Kevin: It says that that one works on Firefox and Mobile Safari. And why is the Chrome logo kind of faded out there, I don’t know why.
Stephan: I just used it; I just tried it on Chrome, it works, so I’m assuming —
Kevin: Oh, it says nightly. Supposedly you have to be running a nightly build of Chrome for that to work. That’s weird.
Stephan: Yeah. So. It’s interesting though. And if you want to go out and play with like the Web SQL database storage stuff is pretty neat, so just go out there and play with it, it’s cool.
Stephan: And the guy’s name is Remy Sharp just if you’re wondering, so.
Brad: Mine’s actually it’s a couple weeks old, but it’s cool enough I definitely want to make sure we mentioned it. Face.com, which is a facial recognition technology startup, recently launched a public API and developer, an open API and developer community, and basically what this allows you to do is kind of tap into their facial recognition technology into your own apps. And it’s actually completely free; there is rate limiting, so it says you can do up to 200 photos per hour. So if you have a serious web app they have premium licensing, but essentially you can upload a photo, they have demos on their site, and it’s really neat, you can upload a photo with 50 different people in it and it will recognize all the faces; it also detects gender, it detects if the people are wearing glasses, it detects if the people are smiling. It’s pretty wild. It will detect heads if they’re on a tilt; you can actually hook this into your Facebook and Twitter API’s, you know, to work with the user’s social graph. So it’s pretty wild, but definitely check out the demos because you can upload or drop a URL to a picture and kind of see it in action, and it’s pretty amazing how accurate it is.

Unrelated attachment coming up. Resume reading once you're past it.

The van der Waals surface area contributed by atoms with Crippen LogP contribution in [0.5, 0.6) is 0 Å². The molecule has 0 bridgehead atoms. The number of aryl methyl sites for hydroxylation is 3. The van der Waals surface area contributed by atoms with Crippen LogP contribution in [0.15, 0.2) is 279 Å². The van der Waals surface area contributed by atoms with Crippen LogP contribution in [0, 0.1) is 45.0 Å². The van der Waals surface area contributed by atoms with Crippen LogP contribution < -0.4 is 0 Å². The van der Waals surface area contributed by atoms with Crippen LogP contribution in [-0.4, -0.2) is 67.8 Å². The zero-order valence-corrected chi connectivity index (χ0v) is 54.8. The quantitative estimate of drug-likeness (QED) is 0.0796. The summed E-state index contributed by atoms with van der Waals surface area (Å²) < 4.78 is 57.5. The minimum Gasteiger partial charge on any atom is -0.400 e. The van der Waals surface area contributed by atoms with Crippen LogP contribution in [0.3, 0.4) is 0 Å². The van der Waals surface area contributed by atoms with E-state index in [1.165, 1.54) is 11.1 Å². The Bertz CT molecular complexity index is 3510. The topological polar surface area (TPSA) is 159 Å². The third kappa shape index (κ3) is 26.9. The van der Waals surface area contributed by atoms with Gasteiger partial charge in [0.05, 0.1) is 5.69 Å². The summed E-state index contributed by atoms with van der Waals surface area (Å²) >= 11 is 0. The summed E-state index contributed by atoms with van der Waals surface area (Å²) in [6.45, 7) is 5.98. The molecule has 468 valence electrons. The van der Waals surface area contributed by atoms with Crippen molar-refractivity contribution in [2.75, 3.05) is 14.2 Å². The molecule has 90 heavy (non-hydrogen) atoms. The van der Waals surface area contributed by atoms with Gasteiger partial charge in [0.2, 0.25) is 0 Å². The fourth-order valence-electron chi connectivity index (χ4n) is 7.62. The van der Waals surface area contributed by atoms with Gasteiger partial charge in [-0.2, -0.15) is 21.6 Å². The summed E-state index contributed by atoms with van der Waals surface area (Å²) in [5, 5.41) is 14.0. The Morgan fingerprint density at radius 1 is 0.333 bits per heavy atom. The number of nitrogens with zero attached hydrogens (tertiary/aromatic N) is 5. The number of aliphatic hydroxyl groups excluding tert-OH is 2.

Kevin: I’m wondering if any web service would ever consider using this sort of thing as a login. Like, you know, smile at your laptop to log in. I guess it would have to be not a security critical application, but particularly on phones that would be really cool because I know one of the most painful things about surfing the Web on my phone is typing in passwords. And it would be, you know, if your phone has a front-facing camera for doing video calls, if you could just hold your camera up to your face and it goes oh yeah, that’s you, and logs you in, that would be really interesting. Maybe it would need like a sort of secondary — you also need a cookie to prove that you’ve logged into this site before or something like that, and it’s just sort of a re-login sort of feature. But that would be really exciting if this worked well enough. I know I have like face recognition in iPhoto on my computer, and I know that Picasa web service from Google also does face recognition to sort of group your photo library into people. And I don’t know what you guys have in terms of experience with that kind of thing, but my experience is it’s a little hit and miss, you know, you get a haircut and it’s suddenly very confused.